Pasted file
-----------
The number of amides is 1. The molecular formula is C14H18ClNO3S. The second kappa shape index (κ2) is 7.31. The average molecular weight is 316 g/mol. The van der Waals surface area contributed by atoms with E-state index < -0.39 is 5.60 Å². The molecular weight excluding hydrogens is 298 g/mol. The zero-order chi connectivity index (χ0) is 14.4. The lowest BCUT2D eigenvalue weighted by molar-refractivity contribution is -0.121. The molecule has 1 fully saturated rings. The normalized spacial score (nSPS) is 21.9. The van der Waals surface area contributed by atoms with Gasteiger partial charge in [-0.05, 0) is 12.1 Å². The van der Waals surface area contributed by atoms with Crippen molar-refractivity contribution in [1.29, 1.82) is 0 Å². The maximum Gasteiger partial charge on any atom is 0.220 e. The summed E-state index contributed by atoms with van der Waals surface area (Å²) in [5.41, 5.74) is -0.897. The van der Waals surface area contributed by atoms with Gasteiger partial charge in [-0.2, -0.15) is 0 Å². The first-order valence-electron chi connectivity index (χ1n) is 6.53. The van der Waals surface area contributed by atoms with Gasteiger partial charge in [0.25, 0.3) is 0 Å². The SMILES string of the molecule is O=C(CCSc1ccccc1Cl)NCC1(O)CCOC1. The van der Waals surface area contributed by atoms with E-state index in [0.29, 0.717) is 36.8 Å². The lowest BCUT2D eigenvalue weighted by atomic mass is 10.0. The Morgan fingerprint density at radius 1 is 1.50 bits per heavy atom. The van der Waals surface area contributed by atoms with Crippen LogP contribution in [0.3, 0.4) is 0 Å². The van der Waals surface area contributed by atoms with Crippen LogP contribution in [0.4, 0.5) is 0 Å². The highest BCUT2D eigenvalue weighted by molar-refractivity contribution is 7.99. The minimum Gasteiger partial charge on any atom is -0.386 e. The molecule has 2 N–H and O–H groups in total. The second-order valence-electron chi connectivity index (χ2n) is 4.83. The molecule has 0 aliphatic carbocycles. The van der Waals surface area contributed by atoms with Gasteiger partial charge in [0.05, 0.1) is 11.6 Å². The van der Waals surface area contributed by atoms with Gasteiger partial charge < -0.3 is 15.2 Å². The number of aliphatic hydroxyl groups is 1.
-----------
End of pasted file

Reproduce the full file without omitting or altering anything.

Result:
The number of amides is 1. The molecular formula is C14H18ClNO3S. The second kappa shape index (κ2) is 7.31. The average molecular weight is 316 g/mol. The van der Waals surface area contributed by atoms with E-state index < -0.39 is 5.60 Å². The molecular weight excluding hydrogens is 298 g/mol. The zero-order chi connectivity index (χ0) is 14.4. The lowest BCUT2D eigenvalue weighted by molar-refractivity contribution is -0.121. The molecule has 1 fully saturated rings. The normalized spacial score (nSPS) is 21.9. The van der Waals surface area contributed by atoms with Gasteiger partial charge in [-0.05, 0) is 12.1 Å². The van der Waals surface area contributed by atoms with Crippen molar-refractivity contribution in [1.29, 1.82) is 0 Å². The maximum Gasteiger partial charge on any atom is 0.220 e. The summed E-state index contributed by atoms with van der Waals surface area (Å²) in [5.41, 5.74) is -0.897. The van der Waals surface area contributed by atoms with Gasteiger partial charge in [-0.2, -0.15) is 0 Å². The first-order valence-electron chi connectivity index (χ1n) is 6.53. The van der Waals surface area contributed by atoms with Gasteiger partial charge in [0.25, 0.3) is 0 Å². The SMILES string of the molecule is O=C(CCSc1ccccc1Cl)NCC1(O)CCOC1. The van der Waals surface area contributed by atoms with E-state index in [0.29, 0.717) is 36.8 Å². The lowest BCUT2D eigenvalue weighted by atomic mass is 10.0. The Morgan fingerprint density at radius 1 is 1.50 bits per heavy atom. The van der Waals surface area contributed by atoms with Crippen LogP contribution in [0.3, 0.4) is 0 Å². The van der Waals surface area contributed by atoms with Crippen LogP contribution in [0.4, 0.5) is 0 Å². The highest BCUT2D eigenvalue weighted by molar-refractivity contribution is 7.99. The minimum Gasteiger partial charge on any atom is -0.386 e. The molecule has 2 N–H and O–H groups in total. The second-order valence-electron chi connectivity index (χ2n) is 4.83. The molecule has 0 aliphatic carbocycles. The van der Waals surface area contributed by atoms with Gasteiger partial charge in [0.05, 0.1) is 11.6 Å². The van der Waals surface area contributed by atoms with Gasteiger partial charge < -0.3 is 15.2 Å². The number of aliphatic hydroxyl groups is 1.